Do Not Risk Injury In The Weight Room!

Squat on Stability Ball

-February 27th, 2012-

Last week it was reported in Sports Illustrated that San Francisco Giants pitcher Ryan Vogelsong would be out 10 days after injuring himself lifting weights.

The #1 Rule I have as a Strength Coach (that I adopted from top Strength Coach Mike Boyle) is Do No Harm.

Nothing I do or program should cause injury.

In fact, my #1 goal is to reduce the likelihood of my players being injured while playing.

If you are injured, you are not helping your team. So it’s my job to keep my players healthy.

Is there risk of injury when lifting weights? Yes, but only if you are doing it wrong or stupidly.

Which brings me back to Vogelsong. He hurt himself “squatting on a balance ball with 70-pound dumbbells.”


I can’t believe a Pro athlete would be squatting on a ball!

I can’t believe a trainer would make anyone, let alone a guy with literally millions of dollars to lose, squat with weights on an unstable surface. It just isn’t safe!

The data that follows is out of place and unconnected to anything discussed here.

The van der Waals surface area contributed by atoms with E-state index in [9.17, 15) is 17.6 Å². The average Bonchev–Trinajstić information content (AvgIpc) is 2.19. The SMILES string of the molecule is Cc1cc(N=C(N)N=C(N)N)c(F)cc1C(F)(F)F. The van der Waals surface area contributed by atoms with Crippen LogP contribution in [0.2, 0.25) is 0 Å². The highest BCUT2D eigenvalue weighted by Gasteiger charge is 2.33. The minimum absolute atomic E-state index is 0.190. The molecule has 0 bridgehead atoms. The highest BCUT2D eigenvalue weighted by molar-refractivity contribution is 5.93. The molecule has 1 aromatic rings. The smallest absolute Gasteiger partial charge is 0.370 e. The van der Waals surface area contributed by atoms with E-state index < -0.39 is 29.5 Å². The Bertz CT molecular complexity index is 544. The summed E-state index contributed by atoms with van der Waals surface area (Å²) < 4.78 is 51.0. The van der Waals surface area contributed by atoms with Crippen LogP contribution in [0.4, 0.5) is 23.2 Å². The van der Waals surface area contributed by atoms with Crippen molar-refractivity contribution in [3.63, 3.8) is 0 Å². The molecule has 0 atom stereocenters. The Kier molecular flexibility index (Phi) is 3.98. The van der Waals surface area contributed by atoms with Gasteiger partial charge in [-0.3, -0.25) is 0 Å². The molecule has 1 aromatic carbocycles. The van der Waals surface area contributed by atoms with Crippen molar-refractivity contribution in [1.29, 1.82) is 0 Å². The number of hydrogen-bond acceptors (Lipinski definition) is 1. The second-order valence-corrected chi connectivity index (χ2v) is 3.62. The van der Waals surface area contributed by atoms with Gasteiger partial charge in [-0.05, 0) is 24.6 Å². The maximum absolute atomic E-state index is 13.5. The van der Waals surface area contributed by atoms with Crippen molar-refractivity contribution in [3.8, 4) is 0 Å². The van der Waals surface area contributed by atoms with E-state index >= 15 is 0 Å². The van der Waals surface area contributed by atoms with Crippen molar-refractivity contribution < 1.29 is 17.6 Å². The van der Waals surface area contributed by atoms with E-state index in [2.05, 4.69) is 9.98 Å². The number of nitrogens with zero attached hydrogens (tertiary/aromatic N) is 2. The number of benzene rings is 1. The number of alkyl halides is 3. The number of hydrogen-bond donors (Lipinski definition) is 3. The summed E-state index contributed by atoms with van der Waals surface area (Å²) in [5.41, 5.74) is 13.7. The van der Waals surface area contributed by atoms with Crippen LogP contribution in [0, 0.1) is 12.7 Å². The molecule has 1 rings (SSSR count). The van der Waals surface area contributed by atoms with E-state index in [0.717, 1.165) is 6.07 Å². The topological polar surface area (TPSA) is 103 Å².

Does this not look like an injury waiting to happen?

While balance is important, weight training on an unstable surface is not smart. You’re either trying to increase strength or improve balance. Don’t try to do both at the same time!

World renowned Strength Coach Eric Cressey created a great resource on Unstable Surface Training and when you should or shouldn’t include it.

Squatting on a ball may look cool, but the only value to it is as a party trick. It will not do anything to help make you a better lacrosse player.

So if you want to work on balance, work on your balance.

But if you want to improve strength, work on strength training.

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